Last week’s post held elements of lament and uncertainty that characterize much of the Western church’s current context. Other questions live on the underside of those uncertainties about naming God in the scripts of our lives. One of those questions is: How do we connect our stories and lives with the storied lives of God’s people through the ages?
Writing that last post left me hungry for examples of meaningful intersections between life and Scripture. So, when I walked past the Resource Centre, I was drawn toward Midrash: Reading the Bible with Question Marks.
Reading Midrash provided me with some historically tested tools for listening to one’s own story and reading it into the Scriptures. Rabbi Sandy asks, “What would it mean to read the Bible by allowing it to help us tell the stories of our lives? What if we read our joys, our fears, and our doubts into the biblical narrative?”
Her book builds on the wisdom and the writing of ancient Jewish Rabbis who did just that with the process and product known as midrash because they believed God intended each generation to read its story into the text and affix its names to the holy narrative. We are invited to enter this process along with Sandy and her congregants.
Midrash is an organic, imaginative way of doing Bible study, theology, and pastoral care, all wrapped up into one, and it is full of surprises. One of the biggest surprises for me was the prevalence of the story of the binding of Isaac, a biblical story that I have done my best to avoid. As a long time advocate for the meaningful inclusion of children in worship, I am revolted by the thought of a parent binding their child sacrificially onto and altar and raising a knife over them! I wondered: What could possibly be gained by trying to read my life into this story???
Astounded, I read how doing Midrash with this story enabled a woman whose husband was a quadriplegic and was undergoing serious surgery, to pour out her soul in healing ways. Listen to how she connects this story with her own.
“Each year as the Jewish New Year approaches, I wonder why it was decided by the rabbis that we should read the story from Genesis about Abraham. I believe it is to remind us that each of us climbs a mountain, as Abraham climbs Mount Moriah, but always alone. Though we never know what is at the top until we get there, I think the story is God’s way of reminding us that the ram is always there. And God is always there.
I sat in the hospital room not knowing for sure what the results of the surgery would be. I held on to that faith that Abraham had when he climbed that mountain with Isaac, not knowing what was going to happen, or how it was going to all turn out. But he had faith and that gave him strength to get past that moment, to believe in the best outcome. I wasn’t denying that things could go wrong or that the outcome might be different from my best prayers. It was just believing in the presence of that other power and gaining strength from that belief.
…I began to realize how different each person’s journey is. Isaac’s journey was not the same as Abraham’s; his was not the same as Sarah’s; and the servants who accompanied them had an even different experience. They made the journey together, yet separately.
We read the story together. All ears listen to the same words, perhaps hearing different things, but we are all together in the reading. So really we aren’t alone as we climb. I have learned that during this crisis in my life, just as Abraham had his servants waiting for him, there are many hearts waiting for us, ready to help.” (pp. 25-27, Sue Baker’s 2006 letter to Sandy).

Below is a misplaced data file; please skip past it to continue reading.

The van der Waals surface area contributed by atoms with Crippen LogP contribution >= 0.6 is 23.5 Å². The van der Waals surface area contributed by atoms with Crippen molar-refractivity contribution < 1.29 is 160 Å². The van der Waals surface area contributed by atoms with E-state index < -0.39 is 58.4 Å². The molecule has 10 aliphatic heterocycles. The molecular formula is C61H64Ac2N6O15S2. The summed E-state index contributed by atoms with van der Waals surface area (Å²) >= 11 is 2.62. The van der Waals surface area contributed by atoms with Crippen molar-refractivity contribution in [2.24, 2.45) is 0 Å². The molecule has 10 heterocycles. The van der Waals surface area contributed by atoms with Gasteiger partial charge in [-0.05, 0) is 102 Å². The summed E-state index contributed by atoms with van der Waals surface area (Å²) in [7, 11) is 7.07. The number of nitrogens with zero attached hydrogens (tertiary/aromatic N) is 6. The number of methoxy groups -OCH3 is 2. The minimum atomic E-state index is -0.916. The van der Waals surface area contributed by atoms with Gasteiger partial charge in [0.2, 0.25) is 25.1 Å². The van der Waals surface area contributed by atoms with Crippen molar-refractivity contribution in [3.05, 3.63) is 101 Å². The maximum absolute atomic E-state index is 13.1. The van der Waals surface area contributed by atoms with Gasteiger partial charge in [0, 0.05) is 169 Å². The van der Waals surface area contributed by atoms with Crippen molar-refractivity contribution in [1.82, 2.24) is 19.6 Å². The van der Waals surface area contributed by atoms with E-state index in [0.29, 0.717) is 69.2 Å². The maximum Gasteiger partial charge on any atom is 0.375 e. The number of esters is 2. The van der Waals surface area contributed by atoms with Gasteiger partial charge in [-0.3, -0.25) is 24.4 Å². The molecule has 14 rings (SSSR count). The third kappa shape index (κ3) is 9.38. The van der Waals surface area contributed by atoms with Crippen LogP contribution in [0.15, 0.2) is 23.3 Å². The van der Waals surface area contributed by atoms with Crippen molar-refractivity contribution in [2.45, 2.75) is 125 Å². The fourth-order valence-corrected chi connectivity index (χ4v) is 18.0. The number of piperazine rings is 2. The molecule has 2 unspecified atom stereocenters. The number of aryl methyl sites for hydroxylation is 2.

Sandy thankfully brought some of my questions to this challenging text by quoting rabbis who have agonized through the ages over the abuse Isaac suffered in this story. In the chapter, “What if the Angels Should Come Too Late?” she shared reflections of rabbis who have identified with Isaac trembling under Abraham’s knife, and read the suffering of their people into it. They also pondered why Isaac disappeared from the story until he married Rebecca three years later. In the process, they powerfully addressed how we face our fears that no one will come to rescue us when we are at our most vulnerable.
Rabbi Sandi asks, “How could Isaac have once again taken his father’s hand, which had held the sacrificial knife, as he had done on the journey up the mountain? How could he continue to trust his father, or anyone else? Where could he find the faith to go on?… [A]ll the midrashim assume that it took him three years to repair the damage to his soul.” (p.87)
Rabbi Sandi then engages our context with these wise words: “So many times when we confront difficulties, when we are hurt in the face of hurt or face loss, people tell us we will get over it, everything will be okay. But I don’t imagine Isaac ever got over it; rather the angels taught him how to heal, how to get on with it…The angels taught him to laugh [Isaac means laughter] in the face of the unknown and wrestle joy out of despair.” (p.90) Isaac’s marriage reminds her of the importance of reaching out to others for companionship, to forget some things and forgive others as we find reasons for continued laughter, and that hope is the great gift that keeps us from giving up or giving in.
I still have many questions about this story, but I now see more reasons why this challenging episode belongs in God’s big story. Through Rabbi Sandi’s introduction to Midrash I found a group of kindred spirits that stretches across centuries as well as across the Jewish-Christian divide, who have also wrestled with this difficult text from Isaac’s perspective to find wisdom and courage for the traumas of their people.
These connections with story and the midrash process strengthened my roots as one of the People of the Book. As roots keep trees from being uprooted by the wind, such storied connections help us face the winds of uncertainty that blow around us.